Finlay Coupar

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Finlay Coupar spent most of his working life in Higher Education, as Art Lecturer (drawing, painting and printmaking), Head of Art Department, Dean of the Faculty of Arts and Education, and finally as Director of Student Affairs; all at York St John University.  Prior to that he worked briefly in schools, at the Scottish Council for Research in Education and at the Printmakers Workshop Edinburgh where he was also chair.  Having retired to Galloway in S.W. Scotland, he is now devoting most of his time to his art practice. He was educated at Edinburgh College of Art, where he graduated in drawing and painting and was awarded an Andrew Grant scholarship and at Edinburgh University where he gained an M.Ed.

He has exhibited extensively in throughout the U.K. and his work has been purchased by The Scottish Arts Council, The Department of the Environment, The Western Infirmary Glasgow and Inverness Art Gallery and is held in private collections in the USA, Eire, UK and Germany.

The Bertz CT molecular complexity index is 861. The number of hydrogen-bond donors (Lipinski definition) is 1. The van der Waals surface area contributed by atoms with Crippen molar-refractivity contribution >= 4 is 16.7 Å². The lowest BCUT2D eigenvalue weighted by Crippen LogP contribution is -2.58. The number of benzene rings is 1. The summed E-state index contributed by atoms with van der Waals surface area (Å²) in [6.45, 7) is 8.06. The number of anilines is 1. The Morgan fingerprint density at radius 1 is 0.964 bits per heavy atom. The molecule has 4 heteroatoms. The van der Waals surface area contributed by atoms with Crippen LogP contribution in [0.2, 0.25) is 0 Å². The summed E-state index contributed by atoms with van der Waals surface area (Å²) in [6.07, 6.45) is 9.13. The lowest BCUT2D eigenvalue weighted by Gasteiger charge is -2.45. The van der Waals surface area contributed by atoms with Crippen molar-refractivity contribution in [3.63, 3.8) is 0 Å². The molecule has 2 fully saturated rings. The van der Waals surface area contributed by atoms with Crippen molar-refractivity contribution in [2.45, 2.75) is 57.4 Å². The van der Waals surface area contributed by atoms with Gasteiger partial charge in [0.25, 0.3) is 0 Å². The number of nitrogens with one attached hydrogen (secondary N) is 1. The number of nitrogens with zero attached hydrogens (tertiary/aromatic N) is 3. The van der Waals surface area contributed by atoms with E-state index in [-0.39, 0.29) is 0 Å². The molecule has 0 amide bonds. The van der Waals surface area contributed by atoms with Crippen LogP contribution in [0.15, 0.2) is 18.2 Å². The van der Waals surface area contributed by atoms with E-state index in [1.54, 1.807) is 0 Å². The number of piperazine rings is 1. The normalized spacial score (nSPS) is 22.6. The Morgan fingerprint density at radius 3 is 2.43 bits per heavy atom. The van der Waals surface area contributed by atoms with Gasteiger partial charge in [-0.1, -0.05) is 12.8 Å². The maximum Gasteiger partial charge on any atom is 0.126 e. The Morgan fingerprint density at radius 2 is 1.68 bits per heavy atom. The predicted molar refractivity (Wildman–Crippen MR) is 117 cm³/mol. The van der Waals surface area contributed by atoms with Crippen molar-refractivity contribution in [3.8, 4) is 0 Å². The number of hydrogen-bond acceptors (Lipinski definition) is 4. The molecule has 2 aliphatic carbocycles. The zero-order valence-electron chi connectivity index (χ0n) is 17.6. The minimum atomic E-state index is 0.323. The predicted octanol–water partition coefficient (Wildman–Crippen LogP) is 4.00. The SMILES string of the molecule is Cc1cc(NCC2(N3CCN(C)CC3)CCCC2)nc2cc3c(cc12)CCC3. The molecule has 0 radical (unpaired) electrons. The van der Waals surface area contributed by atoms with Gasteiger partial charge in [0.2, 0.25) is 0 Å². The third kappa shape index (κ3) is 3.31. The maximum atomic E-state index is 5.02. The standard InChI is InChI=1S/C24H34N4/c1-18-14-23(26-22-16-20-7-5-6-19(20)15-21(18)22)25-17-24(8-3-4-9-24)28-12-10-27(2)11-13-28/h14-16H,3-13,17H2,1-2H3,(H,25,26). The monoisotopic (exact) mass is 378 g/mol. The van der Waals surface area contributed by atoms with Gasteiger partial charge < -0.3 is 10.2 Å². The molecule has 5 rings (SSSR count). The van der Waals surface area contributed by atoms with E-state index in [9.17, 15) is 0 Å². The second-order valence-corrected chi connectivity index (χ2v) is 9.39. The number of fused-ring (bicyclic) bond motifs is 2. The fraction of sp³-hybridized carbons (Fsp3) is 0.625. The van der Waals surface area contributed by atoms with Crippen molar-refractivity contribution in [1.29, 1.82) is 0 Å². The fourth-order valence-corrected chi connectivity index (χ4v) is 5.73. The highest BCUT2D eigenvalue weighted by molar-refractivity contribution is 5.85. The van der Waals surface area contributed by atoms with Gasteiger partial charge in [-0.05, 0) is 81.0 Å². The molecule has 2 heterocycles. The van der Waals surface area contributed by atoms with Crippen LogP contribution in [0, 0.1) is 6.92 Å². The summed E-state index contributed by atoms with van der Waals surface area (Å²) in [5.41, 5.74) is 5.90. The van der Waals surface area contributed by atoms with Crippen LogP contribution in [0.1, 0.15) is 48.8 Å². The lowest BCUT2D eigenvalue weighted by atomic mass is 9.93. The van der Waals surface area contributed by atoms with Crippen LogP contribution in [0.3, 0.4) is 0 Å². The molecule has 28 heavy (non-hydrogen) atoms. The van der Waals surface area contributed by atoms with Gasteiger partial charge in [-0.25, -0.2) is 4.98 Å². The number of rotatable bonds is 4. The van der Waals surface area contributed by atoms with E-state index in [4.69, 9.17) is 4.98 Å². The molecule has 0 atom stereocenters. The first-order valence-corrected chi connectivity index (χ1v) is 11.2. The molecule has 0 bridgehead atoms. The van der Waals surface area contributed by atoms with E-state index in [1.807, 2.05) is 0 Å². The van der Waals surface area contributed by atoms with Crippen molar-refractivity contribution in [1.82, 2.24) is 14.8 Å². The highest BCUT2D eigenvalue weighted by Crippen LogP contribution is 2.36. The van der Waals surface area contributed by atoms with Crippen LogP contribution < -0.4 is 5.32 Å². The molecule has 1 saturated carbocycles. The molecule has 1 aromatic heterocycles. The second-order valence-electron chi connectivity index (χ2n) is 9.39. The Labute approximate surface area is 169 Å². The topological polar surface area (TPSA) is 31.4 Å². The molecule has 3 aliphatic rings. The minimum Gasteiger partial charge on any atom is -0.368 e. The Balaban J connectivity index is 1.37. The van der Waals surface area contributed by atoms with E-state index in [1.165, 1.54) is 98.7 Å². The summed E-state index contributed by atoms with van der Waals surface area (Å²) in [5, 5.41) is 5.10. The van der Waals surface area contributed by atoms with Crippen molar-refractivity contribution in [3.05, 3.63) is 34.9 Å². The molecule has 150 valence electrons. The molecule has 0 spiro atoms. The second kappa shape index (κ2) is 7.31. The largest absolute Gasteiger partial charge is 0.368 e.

The Diaspora Series

The work in this series emerged from previous work exhibited at Kellie Miller Arts. Those paintings were based on debris trapped in gutters and explored and celebrated the pattern and colour therein. I was interested in progressing these ideas with a little more dimensionality and substance but in materials that maintained the potential for relatively easy manipulation, colour and pattern. I had been considering using card in low relief for some time, so the idea of card, patterned with my ink-jet printed designs and cut to shape seemed to provide an appropriate approach. In the more recent versions, I have used paint in order to achieve more flexibility with pattern and more substantially in colour. My initial explorations maintained the laminated composition and scale of the original painted images but proved too busy for the scale of the cut elements. The subsequent linear images (horizontal paths and vertical totems) provided an appropriate balance of information to scale and proved the best format in conveying the rhythms and sense of movement I perceived in the discarded debris. This depiction of disposed material as a trace of human passing, also seemed to have resonances with notions of human dispersal and as the work progressed the sense of horizontal and vertical movement corresponded with my sense of human flight and departure and became tributes to notions of exodus and migration. These allusions are referenced in the individual titles: ‘Paths’, ‘Trails’ and ‘Totems’ and in the series title:‘Diaspora’.